On Sunday, Ukrainian voters will go to the polls to elect a president — and their choice is between a comedian who played a president on TV and a former “chocolate king” who has been running the country for five years.
Volodymyr Zelensky, a famous comedian who portrayed Ukraine’s head of state for years on a popular comedy show, is facing off against the incumbent president and former confectionary tycoon, Petro Poroshenko. As of now, it looks like Zelensky will win Sunday’s runoff in a landslide, three weeks after he beat Poroshenko and a former Ukrainian leader in the election’s first round.
It’s quite the rise for an ordinary guy who, well, played an ordinary guy-turned-president on television.
Zelensky — or “Ze,” as he’s more popularly known — has no prior political experience and hasn’t offered a detailed blueprint for how he would govern. But he’s struck a populist, anti-corruption message that has resonated with millions of Ukrainians suffering from poverty and government graft. That, plus his previous celebrity, made him a formidable force during the Eastern European country’s election.
“I want to see joyful faces around” and to “make people happier in Ukraine,” he said on the campaign trail.
While it’s unclear exactly how he would do that, there’s no question Zelensky represents what previous Ukrainian politicians haven’t: change.
“There’s been a desire for a new face for a long time,” Melinda Haring, a Ukraine expert at the Atlantic Council in Washington, DC, told me. “It was clear the people wanted someone without the same baggage and connections to political dinosaurs.”
Poroshenko represents the stagnant Ukraine of today — and voters hate that
Experts say Zelensky’s rise stems from Ukrainians’ dissatisfaction with decades of failed political leadership.
“After almost 30 years of electing to the presidency either relatively pro-Russian or officially pro-Western candidates from the economic and political elite, Ukraine remains one of the poorest nations in Europe,” Andreas Umland, an expert at the Institute for Euro-Atlantic Cooperation in Kyiv, wrote for the European Council on Foreign Relations think tank on April 16.
A World Bank chart below showing Ukraine’s massive dip in gross domestic product per capita starting around 2013 illustrates this point. And while the country has been experiencing a bit of growth lately, Ukraine is still among Europe’s poorest — if not the poorest — countries.
The country’s troubles have led millions of Ukrainians to flee in search of a better life.
“Ukrainians just want a normal standard of living,” Haring told me, but “Ukraine has gotten poorer as Poroshenko has gotten richer.”
Since the former chocolate magnate, who led the very successful company Roshen, took power in 2014, corruption has only worsened as the government’s ties to oligarchs have strengthened. That’s made it harder for Ukraine to attract foreign investment and help the country’s economy rebound.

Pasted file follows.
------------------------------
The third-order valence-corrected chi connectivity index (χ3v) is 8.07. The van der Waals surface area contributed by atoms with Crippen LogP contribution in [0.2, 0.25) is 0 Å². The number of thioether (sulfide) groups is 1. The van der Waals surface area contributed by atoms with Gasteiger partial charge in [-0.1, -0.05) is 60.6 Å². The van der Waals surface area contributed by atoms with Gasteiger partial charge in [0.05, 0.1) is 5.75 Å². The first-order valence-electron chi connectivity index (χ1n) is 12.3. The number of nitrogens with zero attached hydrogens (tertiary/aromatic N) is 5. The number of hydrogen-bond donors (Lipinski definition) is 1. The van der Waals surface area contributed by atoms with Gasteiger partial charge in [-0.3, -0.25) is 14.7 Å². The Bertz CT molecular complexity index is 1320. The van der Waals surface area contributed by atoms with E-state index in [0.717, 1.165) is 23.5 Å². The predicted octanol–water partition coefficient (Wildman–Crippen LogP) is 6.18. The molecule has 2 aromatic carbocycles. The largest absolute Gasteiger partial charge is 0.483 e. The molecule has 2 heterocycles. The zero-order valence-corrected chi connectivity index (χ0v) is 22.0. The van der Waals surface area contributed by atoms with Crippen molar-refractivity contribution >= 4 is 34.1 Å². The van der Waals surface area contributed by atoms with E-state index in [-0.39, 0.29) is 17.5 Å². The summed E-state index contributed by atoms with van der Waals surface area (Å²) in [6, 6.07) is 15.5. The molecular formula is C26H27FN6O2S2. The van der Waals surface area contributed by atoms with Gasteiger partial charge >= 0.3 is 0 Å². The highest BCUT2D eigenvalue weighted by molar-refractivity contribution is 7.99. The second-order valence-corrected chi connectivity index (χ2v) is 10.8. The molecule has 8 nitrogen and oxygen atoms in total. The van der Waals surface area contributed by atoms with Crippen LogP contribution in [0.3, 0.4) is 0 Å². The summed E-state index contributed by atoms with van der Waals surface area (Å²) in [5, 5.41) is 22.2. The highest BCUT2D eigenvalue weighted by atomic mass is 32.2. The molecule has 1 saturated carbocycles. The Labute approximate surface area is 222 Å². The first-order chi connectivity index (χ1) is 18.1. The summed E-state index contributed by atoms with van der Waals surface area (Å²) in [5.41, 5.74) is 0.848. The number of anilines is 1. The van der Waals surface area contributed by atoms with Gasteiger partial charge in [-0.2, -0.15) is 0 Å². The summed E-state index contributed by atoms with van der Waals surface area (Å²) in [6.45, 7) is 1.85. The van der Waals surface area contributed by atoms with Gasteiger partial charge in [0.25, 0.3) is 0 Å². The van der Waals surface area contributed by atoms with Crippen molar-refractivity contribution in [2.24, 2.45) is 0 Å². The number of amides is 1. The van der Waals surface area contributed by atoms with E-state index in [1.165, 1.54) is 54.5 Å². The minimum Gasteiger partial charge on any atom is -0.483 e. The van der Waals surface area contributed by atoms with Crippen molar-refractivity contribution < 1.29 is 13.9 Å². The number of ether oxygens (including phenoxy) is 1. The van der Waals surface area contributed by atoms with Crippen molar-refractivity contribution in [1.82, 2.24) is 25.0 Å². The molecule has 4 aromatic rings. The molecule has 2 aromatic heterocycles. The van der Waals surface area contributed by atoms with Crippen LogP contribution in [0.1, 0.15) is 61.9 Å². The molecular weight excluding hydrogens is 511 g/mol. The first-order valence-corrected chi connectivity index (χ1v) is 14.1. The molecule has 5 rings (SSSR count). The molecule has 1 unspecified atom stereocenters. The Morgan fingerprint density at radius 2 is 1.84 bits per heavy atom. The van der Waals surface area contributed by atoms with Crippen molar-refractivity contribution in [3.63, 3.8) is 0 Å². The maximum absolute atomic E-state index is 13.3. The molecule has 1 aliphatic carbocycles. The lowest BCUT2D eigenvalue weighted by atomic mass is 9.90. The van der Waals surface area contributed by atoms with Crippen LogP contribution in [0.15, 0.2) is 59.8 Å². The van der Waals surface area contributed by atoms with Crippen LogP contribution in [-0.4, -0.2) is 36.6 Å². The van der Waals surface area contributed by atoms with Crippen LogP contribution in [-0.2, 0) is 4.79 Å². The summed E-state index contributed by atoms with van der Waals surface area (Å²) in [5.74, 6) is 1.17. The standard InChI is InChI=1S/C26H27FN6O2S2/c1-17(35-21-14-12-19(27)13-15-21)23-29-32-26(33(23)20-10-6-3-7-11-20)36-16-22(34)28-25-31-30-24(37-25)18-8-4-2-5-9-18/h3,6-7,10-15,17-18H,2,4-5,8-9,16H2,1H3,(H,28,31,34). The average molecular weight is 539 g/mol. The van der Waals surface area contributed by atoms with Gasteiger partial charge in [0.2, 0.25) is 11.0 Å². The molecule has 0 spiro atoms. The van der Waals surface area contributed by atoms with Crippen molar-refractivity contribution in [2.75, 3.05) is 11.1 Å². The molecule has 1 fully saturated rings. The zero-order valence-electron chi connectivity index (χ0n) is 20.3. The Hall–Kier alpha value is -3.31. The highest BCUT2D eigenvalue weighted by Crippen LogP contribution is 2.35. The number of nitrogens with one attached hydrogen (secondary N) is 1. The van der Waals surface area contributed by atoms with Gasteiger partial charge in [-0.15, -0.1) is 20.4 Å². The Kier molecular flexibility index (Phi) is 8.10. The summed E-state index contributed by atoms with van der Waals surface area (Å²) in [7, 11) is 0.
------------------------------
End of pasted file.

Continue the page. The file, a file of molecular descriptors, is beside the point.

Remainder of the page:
In February, Ukraine’s finance minister said that if the country grows at the same economic rate for 50 years — a big if — Ukraine will have the same economic strength as Poland. That, to put it mildly, is not an optimistic outlook for it to take a half-century to become another European economic success story.
So while Poroshenko gets high marks from many for pushing back against Russia’s invasion of parts of Ukraine’s east and south, a record he continues to tout, experts say that counts for very little in this election.
“Poroshenko either misread the voters or thought his campaign themes — army, language, and faith — would carry the day,” Steven Pifer, the US ambassador to Ukraine from 1998 to 2000, told me. “It looks like he greatly misjudged the electorate.”
Voters clearly want to hear new ideas for a new Ukraine, and that means stemming the country’s rampant corruption and kick-starting the nation’s sputtering economy.
Poroshenko is such a symbol for Ukraine’s old ways that it’s almost funny. Enter a comedian.
Zelensky represents what Ukraine wants to be
Zelensky, 41, made his name on Servant of the People, a comedy program that you can watch on Netflix in the US. It follows the life of Vasyl Petrovych Holoborodko, an everyman schoolteacher who unexpectedly becomes president and takes on the nation’s oligarchs.
The actor wants to do the same thing — but in real life.
It’s probably not surprising that such an unconventional candidate ran an unconventional campaign. He’s held few big rallies and rarely speaks to the press. Instead, he’s mainly toured the country with comedy troupes to perform in skits and make audiences laugh, experts tell me. But he has leveraged social media to directly connect with voters and make his pitch.
Not much is known about his foreign policy except that he is mainly pro-Western, wants Ukraine to enter the European Union, and would seek NATO membership for his country — all positions that don’t separate him much from Poroshenko.
There are two big question marks surrounding Zelensky, however. The first, of course, is his inexperience. Ukrainians have mostly shrugged that off in the past, though, like when voters in Kyiv voted in 2014 to make former heavyweight boxing champion Vitali Klitschko their mayor.
The second, and more important, question is how close his ties to a Ukrainian oligarch, Igor Kolomoisky, really are.
Zelensky’s show appeared on Kolomoisky’s TV channel, and the billionaire has long been a Poroshenko rival. Some worry that the comedian may simply be a tool of another Ukrainian fat cat trying to wield power, a charge Zelensky denies.
Either way, it seems voters don’t really care. “The public is in such a mood that they’re willing to give on a lot,” Haring told me. “They really detest Poroshenko.”
And so it’s likely that Ukraine will soon usher in a new era of its politics by letting a comedic actor take the reins. It sounds like a bad joke, but it’s reality.